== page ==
Kiss up and kick down is one of the more common phenomena in corporate environments. It makes sense, after all, bosses are able to offer rewards subordinates can’t.
So when you become a manager, you may be surprised to find there exists an entirely different paradigm, kiss down and kick up!
I have had bosses who I have taken to be some kind of demigod. They handled almost everything with grace and poise. To this leaders, I may have at times been aggressive to the point of being disrespectful.
Too commonly lesser managers have reacted in ways which made the situation worse. In this entry, will be discussing some of the things to avoid.
Ridicule the individual who has pissed you off
The need to revenge is deeply embedded within us. The story of Cain and Abel, a story of betrayal and revenge is literally one of the first stories in the bible.
Thus when we feel attacked, we will immediately feel a rush of emotion pushing us to give ’em all we got.
It doesn’t help our homegrown culture of “Mchongwano” has trained us on the art of snark.
Why it doesn’t work
Your reports know more about you than you do about them. If you think about it, there is nothing strange here, as their manager, you hold a dispropriate amount of control on events in their life. Companies depend on managers for reviews which then inform bonuses or even state of employment. To understand your boss is a survival strategy.
This means what you say may be taken personally affecting the person’s view of themselves. Even worse, you close yourself off to future feedback from the person and anyone else who may have been watching.
What to do instead
No one owns your emotional state. If you are angry, no one made you angry, you made yourself angry. Events in the world just are.
As Ryan holiday put it:
The perceiving eye is weak, he wrote; the observing eye is strong. Musashi understood that the observing eye sees simply what is there. The perceiving eye sees more than what is there. The observing eye sees events, clear of distractions, exaggerations, and misperceptions. The perceiving eye sees “insurmountable obstacles” or “major setbacks” or even just “issues.” It brings its own issues to the fight. The former is helpful, the latter is not.
Instead of reacting to whatever the person has said, be curious, try to understand why they said it.
If you are overwhelmed by emotion, take a break, go get a glass of water. Follow up with the offending individual later. This break will help you formulate a more useful response.
Chastise the whole team
Back when I was in primary school, one of our teachers called the entire class into the staff room. This was not a common occurrence. Neither was the big cane she was holding or the space created between the desks.
As it turns out, the class had performed very poorly, it seemed the best performing student had about 10/30. So she decided the best way to remedy it would be to administer the balance of marks to 30 as cane strokes.
This was not a good experience, it did not help later it was discovered she was using the wrong marking scheme.
While as a manager you hopefully don’t resort to physical abuse, verbally abusing the entire team is just as bad.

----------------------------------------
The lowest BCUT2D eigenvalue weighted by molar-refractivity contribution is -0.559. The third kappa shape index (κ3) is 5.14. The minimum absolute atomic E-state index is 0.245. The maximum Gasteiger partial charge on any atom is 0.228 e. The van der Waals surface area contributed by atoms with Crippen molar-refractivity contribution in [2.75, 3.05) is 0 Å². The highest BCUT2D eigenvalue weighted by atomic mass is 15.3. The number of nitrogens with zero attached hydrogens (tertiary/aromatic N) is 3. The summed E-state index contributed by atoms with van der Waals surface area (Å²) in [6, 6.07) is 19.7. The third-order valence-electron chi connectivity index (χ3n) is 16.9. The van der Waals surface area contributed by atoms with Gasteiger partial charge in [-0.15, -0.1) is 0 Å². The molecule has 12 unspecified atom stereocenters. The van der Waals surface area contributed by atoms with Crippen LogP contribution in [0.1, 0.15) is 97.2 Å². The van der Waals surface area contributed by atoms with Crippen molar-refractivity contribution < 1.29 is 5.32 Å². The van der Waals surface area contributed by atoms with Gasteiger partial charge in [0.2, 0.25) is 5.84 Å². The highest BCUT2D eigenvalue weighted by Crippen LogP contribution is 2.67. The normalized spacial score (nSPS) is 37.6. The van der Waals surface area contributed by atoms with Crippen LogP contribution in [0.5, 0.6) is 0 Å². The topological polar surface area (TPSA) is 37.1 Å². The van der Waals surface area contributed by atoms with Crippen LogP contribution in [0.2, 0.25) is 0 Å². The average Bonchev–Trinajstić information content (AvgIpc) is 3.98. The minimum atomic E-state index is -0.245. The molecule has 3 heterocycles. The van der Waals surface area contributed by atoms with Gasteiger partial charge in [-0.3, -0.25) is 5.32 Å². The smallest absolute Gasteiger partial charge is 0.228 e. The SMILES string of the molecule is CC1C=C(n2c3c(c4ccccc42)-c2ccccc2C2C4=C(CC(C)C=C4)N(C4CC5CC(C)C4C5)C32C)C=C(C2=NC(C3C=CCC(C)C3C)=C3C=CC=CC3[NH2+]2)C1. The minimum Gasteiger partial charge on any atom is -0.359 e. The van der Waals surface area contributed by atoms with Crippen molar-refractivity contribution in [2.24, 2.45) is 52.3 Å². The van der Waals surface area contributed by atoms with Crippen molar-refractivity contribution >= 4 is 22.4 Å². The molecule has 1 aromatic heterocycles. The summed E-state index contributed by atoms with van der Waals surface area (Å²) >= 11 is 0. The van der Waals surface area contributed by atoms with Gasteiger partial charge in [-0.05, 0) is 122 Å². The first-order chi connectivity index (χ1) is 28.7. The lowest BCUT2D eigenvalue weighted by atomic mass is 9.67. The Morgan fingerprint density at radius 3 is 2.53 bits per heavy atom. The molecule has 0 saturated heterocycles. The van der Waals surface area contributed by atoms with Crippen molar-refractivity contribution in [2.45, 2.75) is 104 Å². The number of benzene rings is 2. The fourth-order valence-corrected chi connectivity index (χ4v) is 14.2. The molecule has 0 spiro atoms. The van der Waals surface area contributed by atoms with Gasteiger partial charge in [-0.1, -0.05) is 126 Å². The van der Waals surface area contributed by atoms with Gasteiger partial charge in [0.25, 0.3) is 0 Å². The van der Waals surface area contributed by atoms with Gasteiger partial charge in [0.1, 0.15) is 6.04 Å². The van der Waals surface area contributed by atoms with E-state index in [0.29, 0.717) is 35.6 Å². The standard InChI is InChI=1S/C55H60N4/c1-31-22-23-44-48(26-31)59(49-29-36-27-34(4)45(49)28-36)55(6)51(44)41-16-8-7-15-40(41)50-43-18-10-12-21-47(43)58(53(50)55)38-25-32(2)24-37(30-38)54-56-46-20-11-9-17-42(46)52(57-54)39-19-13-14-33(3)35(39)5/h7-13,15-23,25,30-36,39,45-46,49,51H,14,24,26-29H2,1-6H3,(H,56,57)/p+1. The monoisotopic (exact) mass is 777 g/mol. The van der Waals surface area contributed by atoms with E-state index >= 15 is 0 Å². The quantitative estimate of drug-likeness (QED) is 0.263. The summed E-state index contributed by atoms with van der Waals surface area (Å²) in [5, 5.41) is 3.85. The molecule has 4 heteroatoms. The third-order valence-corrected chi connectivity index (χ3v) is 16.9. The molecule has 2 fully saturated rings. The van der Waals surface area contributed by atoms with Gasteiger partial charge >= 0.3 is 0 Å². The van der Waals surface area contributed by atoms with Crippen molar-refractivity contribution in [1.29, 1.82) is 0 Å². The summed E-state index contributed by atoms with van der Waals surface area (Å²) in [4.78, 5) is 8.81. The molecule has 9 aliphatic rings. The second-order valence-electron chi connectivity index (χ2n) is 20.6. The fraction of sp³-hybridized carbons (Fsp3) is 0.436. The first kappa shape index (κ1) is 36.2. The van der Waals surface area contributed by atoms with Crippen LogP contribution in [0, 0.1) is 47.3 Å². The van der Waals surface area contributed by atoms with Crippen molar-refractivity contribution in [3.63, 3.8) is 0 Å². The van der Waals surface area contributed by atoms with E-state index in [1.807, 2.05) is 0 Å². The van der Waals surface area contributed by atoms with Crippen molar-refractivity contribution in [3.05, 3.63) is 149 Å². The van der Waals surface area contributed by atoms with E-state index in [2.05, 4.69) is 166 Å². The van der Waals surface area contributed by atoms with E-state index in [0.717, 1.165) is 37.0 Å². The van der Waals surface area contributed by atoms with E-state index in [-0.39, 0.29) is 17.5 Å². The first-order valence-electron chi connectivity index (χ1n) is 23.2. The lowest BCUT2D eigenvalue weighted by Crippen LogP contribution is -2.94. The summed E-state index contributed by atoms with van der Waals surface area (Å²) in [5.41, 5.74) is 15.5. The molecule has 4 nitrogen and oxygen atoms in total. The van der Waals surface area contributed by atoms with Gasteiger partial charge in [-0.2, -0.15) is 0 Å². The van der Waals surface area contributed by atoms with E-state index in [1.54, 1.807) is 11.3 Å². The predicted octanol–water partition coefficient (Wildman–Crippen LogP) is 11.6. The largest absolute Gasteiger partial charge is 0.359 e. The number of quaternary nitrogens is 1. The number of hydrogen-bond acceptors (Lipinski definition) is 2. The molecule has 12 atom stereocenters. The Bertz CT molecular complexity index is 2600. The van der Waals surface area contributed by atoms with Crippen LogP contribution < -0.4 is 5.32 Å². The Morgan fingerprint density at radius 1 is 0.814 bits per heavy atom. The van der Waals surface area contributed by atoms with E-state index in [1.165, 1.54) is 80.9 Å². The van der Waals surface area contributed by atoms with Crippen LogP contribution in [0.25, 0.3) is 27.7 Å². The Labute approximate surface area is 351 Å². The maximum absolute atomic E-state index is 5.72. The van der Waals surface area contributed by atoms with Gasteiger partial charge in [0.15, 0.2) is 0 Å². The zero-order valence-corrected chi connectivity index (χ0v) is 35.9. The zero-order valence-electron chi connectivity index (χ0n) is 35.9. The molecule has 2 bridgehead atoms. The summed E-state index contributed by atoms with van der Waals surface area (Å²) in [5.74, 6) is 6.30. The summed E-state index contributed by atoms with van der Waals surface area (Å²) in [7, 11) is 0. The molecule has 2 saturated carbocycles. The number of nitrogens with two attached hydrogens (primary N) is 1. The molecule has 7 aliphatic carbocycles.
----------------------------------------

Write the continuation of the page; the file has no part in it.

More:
Why it doesn’t work
As humans, we naturally lean towards our groups for direction. Especially when feeling confused or afraid. When you attack the entire group, you characterize yourself as the enemy.
If you have ever participated in some kind of civil action, you must have experienced how fear of authority vanished under group fever.
Even if the team does not dramatically rise up against you, you will take hits in productivity. For knowledge workers, which all developers are, you need their commitment to your goal.
What to do instead
Take time off to reflect. Was the vision not clear? Was the team not empowered to act on it? Was there a major blocker which I was not aware of?
Call in a retrospective. This is not the time to blame anyone, you need to see what is going on as objectively as possible. Solicit feedback on how you can better define the objectives.
Finally, learn from your mistakes and move on.
Take over and make all the decisions
Winslow Taylor defined scientific management as knowing exactly what you want men to do and then see that they do it in the best and cheapest way.
Unfortunately, software developers and really all knowledge workers don’t take on too well to this paradigm.
If you feel you are dealing with a particularly idiotic individual or even worse team, the temptation may be to simply make all the hard decisions and give direct orders.
Why this doesn’t work
Modern products and companies that make them are complex. So much so that no individual human could ever fully understand the workings of a modern product, say a vehicle.
As Walter Powell put it:
There are a number of jobs that are based, in large measure, on either intellectual capital or craft-based skills, both of which have been honed through years of education, training and experience. Many of these kinds of knowledge-intensive activities, such as cultural production, scientific research, design work, mathematical analysis, computer programming or software development, and some professional services, require little in the way of costly peripheral resources. They are based on knowhow and detailed knowledge of the abilities of others who possess similar or complementary skills. Knowhow typically involves a kind of tacit knowledge that is difficult to codify
No matter how smart you are, the people working on the product will always have more details than you. This is not even a bad thing. It means your team can scale.
What to do instead
Embrace the power of the team, you see if everyone is working towards the same goal, they will make the continuous improvement on various aspects of the product making it better in ways you did not anticipate.
What you need then is come up with some kind of process with incentives which nudge the team towards good decisions.